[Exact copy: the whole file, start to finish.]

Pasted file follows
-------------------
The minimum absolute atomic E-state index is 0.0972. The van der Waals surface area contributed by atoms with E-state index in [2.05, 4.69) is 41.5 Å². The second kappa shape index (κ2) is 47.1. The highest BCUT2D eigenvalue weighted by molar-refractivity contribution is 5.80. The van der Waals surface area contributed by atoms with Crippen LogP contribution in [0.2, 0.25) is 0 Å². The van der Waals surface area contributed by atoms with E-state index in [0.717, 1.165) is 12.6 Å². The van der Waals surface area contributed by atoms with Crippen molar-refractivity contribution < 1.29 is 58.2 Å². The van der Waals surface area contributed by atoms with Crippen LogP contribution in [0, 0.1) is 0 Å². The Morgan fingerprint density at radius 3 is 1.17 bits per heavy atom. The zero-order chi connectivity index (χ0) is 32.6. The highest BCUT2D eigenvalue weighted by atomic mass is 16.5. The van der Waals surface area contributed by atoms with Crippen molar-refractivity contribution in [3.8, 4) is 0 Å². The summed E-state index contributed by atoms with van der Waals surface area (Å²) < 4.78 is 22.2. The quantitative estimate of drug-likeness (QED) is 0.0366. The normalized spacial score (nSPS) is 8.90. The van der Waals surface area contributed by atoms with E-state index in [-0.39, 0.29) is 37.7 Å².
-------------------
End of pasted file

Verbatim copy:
The minimum absolute atomic E-state index is 0.0972. The van der Waals surface area contributed by atoms with E-state index in [2.05, 4.69) is 41.5 Å². The second kappa shape index (κ2) is 47.1. The highest BCUT2D eigenvalue weighted by molar-refractivity contribution is 5.80. The van der Waals surface area contributed by atoms with Crippen LogP contribution in [0.2, 0.25) is 0 Å². The van der Waals surface area contributed by atoms with E-state index in [0.717, 1.165) is 12.6 Å². The van der Waals surface area contributed by atoms with Crippen molar-refractivity contribution < 1.29 is 58.2 Å². The van der Waals surface area contributed by atoms with Crippen LogP contribution in [0, 0.1) is 0 Å². The Morgan fingerprint density at radius 3 is 1.17 bits per heavy atom. The zero-order chi connectivity index (χ0) is 32.6. The highest BCUT2D eigenvalue weighted by atomic mass is 16.5. The van der Waals surface area contributed by atoms with Crippen molar-refractivity contribution in [3.8, 4) is 0 Å². The summed E-state index contributed by atoms with van der Waals surface area (Å²) < 4.78 is 22.2. The quantitative estimate of drug-likeness (QED) is 0.0366. The normalized spacial score (nSPS) is 8.90. The van der Waals surface area contributed by atoms with E-state index in [-0.39, 0.29) is 37.7 Å².